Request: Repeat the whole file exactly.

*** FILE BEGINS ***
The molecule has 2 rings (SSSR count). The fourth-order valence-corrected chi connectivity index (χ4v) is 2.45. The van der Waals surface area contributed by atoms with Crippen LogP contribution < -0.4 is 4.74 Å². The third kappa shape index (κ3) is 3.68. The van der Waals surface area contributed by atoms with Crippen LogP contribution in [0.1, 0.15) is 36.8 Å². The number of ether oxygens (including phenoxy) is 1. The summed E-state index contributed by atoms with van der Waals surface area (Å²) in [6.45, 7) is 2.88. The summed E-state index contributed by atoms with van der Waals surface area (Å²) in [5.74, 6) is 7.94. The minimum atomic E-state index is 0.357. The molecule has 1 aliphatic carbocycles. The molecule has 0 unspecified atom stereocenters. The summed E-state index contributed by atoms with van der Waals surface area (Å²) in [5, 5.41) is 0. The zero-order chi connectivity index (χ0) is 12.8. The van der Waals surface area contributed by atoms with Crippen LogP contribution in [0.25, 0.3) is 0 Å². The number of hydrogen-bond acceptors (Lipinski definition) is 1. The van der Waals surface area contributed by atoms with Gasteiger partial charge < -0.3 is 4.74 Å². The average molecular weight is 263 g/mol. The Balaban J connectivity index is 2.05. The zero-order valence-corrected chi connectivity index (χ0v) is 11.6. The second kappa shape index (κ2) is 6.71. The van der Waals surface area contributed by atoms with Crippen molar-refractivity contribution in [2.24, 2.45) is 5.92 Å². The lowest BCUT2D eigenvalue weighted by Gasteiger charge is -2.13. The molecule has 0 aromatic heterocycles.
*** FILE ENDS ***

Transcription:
The molecule has 2 rings (SSSR count). The fourth-order valence-corrected chi connectivity index (χ4v) is 2.45. The van der Waals surface area contributed by atoms with Crippen LogP contribution < -0.4 is 4.74 Å². The third kappa shape index (κ3) is 3.68. The van der Waals surface area contributed by atoms with Crippen LogP contribution in [0.1, 0.15) is 36.8 Å². The number of ether oxygens (including phenoxy) is 1. The summed E-state index contributed by atoms with van der Waals surface area (Å²) in [6.45, 7) is 2.88. The summed E-state index contributed by atoms with van der Waals surface area (Å²) in [5.74, 6) is 7.94. The minimum atomic E-state index is 0.357. The molecule has 1 aliphatic carbocycles. The molecule has 0 unspecified atom stereocenters. The summed E-state index contributed by atoms with van der Waals surface area (Å²) in [5, 5.41) is 0. The zero-order chi connectivity index (χ0) is 12.8. The van der Waals surface area contributed by atoms with Crippen LogP contribution in [0.25, 0.3) is 0 Å². The number of hydrogen-bond acceptors (Lipinski definition) is 1. The van der Waals surface area contributed by atoms with Gasteiger partial charge < -0.3 is 4.74 Å². The average molecular weight is 263 g/mol. The Balaban J connectivity index is 2.05. The zero-order valence-corrected chi connectivity index (χ0v) is 11.6. The second kappa shape index (κ2) is 6.71. The van der Waals surface area contributed by atoms with Crippen molar-refractivity contribution in [2.24, 2.45) is 5.92 Å². The lowest BCUT2D eigenvalue weighted by Gasteiger charge is -2.13. The molecule has 0 aromatic heterocycles.